This particular discussion in the book struck me, as I knew there were people in the habit of declaring halal and haram without adequate knowledge of Islam or without proper study and investigation.

Such unwarranted exercise of authority or arbitrary judgment creates chaos and confusion in the lives of Muslims. When I was a PhD student in the United Kingdom, I came across.

Qaradawi's "Priorities of the Islamic Movement in the Coming Phase".

In this book, he differentiates between the "content" and "form" of ibadat (Islamic rituals). He maintains that in ritual worship, the content is of primordial importance and must be embraced by all Muslims.

There may be differences in form or in the method of performing rituals, depending on the understanding of various schools of thought within Islamic jurisprudence.

There are Muslims who see their "form" of worship as the only way and that of others unacceptable. Such dogmatic attitudes sow the seeds of potential discord and conflict among Muslims.

Therefore, this particular argument of Qaradawi constitutes a panacea to address issues of division and internal strife within the Muslim community.

Shah Abdul Hannan introduced me to Qaradawi's "Fiqh Al Zakah: A Comparative Study of Zakah, Regulations and Philosophy in the Light of Quran and Sunnah".

Spanning about 1,000 pages in two volumes, this monumental work was Qaradawi's PhD thesis that he completed at al-Azhar University in Cairo in 1973.

In a very surprising manner, this book came to my aid during the early days of my doctoral studies when I was struggling to present a well-structured research proposal to my supervisor.

My PhD guide refused to spoon-feed me. She provided me with signposts and let me discover my own pathways to solutions.

This strategy made my learning experience more meaningful and rewarding, as it helped me find my own voice and develop a suitable and workable research outline. I submitted a few drafts of my research proposal, and none were acceptable to her.

One day, I visited a library and saw a copy of the first volume of 'Fiqh Al Zakah' that included the research proposal that Qaradawi wrote for his doctoral project. It was well-written and clearly presented. It piqued my interest. I followed the format and revised my research proposal.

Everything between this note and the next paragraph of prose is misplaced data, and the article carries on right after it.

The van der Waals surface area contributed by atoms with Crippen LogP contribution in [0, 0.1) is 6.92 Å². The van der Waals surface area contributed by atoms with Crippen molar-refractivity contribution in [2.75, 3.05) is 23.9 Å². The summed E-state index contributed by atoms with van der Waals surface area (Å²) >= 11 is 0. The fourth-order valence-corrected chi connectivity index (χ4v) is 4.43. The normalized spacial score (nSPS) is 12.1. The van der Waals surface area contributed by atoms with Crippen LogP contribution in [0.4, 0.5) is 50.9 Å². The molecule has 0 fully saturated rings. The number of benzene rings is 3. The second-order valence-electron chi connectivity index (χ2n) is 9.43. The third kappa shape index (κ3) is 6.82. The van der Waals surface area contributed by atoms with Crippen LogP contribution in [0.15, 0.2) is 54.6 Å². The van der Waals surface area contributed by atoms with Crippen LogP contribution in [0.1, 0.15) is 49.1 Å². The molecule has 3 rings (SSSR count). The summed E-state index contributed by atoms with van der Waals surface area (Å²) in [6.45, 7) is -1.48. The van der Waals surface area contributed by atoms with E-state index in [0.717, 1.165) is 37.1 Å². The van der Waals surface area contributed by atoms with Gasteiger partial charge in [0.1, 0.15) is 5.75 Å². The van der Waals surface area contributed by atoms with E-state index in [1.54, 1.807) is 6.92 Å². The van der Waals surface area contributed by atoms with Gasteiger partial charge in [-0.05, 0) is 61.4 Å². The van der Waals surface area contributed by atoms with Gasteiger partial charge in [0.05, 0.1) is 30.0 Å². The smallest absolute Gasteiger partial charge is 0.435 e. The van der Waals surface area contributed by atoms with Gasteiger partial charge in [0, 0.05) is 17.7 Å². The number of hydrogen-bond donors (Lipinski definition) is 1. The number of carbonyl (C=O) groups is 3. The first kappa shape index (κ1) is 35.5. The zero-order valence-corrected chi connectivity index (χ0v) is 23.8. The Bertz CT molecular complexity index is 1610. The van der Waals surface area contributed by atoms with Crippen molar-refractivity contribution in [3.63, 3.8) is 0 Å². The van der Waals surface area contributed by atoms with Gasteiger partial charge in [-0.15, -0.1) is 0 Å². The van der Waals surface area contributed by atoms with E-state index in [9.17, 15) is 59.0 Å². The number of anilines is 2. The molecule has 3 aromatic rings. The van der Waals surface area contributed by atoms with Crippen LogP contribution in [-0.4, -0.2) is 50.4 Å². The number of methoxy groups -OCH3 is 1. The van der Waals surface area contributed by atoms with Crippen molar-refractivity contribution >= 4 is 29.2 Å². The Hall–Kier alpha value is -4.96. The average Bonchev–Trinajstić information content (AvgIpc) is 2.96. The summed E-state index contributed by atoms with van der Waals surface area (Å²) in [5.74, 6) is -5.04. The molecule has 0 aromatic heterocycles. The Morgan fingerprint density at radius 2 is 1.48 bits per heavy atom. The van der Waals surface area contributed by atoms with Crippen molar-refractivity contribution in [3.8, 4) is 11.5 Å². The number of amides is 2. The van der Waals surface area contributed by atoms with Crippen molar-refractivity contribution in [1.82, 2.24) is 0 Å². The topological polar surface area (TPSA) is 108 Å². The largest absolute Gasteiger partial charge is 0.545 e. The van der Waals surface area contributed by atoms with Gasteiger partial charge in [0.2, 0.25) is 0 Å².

Bingo! My supervisor happily accepted my proposal. When I first came to know about Qaradawi, he was in his late 70s. Since then, I had been preparing myself for the day when I might hear the sad news of his death.

So, the report of his death did not affect me so hard. What makes me melancholic is the insufficient number of competent scholars among Muslims to guide and represent them.

One hadith of Prophet Muhammad (peace be upon him) reads:"Verily, God does not take away knowledge by snatching it from people; rather, He takes away knowledge with the death of the scholars until … people turn to the ignorant as their leaders. They are asked, so they give religious judgments without knowledge; thus, they are led astray and lead others astray."

A certain level of scholarship and sincerity is required to preserve and promote the legacy of Qaradawi. Are those who consider themselves his successors confident enough to sustain it?

Nowadays, media affordances have made it easy to read and listen to speakers and scholars, including those who are deemed to be the defenders and custodians of Islam.

The complacency and mediocrity of many of them are baffling. An intellectually emaciated Muslim community is bad for Muslims and for others.

Despite the desperate circumstances in which we find ourselves these days, we do not lose hope. We believe that more Qaradawis will emerge as intellectual torchbearers from some corners of the world.

The writer teaches English and postcolonial literature at International Islamic University Malaysia. He can be reached at [email protected]